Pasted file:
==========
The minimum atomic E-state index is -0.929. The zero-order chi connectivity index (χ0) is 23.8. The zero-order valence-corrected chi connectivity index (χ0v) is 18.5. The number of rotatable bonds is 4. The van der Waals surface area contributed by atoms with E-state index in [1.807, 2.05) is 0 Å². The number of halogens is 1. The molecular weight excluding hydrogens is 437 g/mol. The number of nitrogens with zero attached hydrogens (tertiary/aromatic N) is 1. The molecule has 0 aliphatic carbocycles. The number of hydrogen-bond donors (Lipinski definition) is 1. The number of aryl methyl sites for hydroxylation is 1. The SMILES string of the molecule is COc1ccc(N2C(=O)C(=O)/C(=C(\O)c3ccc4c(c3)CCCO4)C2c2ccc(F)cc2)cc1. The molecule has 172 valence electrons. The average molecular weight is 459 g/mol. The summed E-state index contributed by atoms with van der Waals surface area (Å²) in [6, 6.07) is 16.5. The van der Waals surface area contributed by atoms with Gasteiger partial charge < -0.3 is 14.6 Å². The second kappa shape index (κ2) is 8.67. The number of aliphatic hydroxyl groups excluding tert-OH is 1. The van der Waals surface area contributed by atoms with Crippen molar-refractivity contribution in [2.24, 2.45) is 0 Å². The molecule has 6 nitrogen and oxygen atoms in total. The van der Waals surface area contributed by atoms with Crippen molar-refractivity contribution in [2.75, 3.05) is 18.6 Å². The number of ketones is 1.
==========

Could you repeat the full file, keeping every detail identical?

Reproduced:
The minimum atomic E-state index is -0.929. The zero-order chi connectivity index (χ0) is 23.8. The zero-order valence-corrected chi connectivity index (χ0v) is 18.5. The number of rotatable bonds is 4. The van der Waals surface area contributed by atoms with E-state index in [1.807, 2.05) is 0 Å². The number of halogens is 1. The molecular weight excluding hydrogens is 437 g/mol. The number of nitrogens with zero attached hydrogens (tertiary/aromatic N) is 1. The molecule has 0 aliphatic carbocycles. The number of hydrogen-bond donors (Lipinski definition) is 1. The number of aryl methyl sites for hydroxylation is 1. The SMILES string of the molecule is COc1ccc(N2C(=O)C(=O)/C(=C(\O)c3ccc4c(c3)CCCO4)C2c2ccc(F)cc2)cc1. The molecule has 172 valence electrons. The average molecular weight is 459 g/mol. The summed E-state index contributed by atoms with van der Waals surface area (Å²) in [6, 6.07) is 16.5. The van der Waals surface area contributed by atoms with Gasteiger partial charge < -0.3 is 14.6 Å². The second kappa shape index (κ2) is 8.67. The number of aliphatic hydroxyl groups excluding tert-OH is 1. The van der Waals surface area contributed by atoms with Crippen molar-refractivity contribution in [2.24, 2.45) is 0 Å². The molecule has 6 nitrogen and oxygen atoms in total. The van der Waals surface area contributed by atoms with Crippen molar-refractivity contribution in [2.75, 3.05) is 18.6 Å². The number of ketones is 1.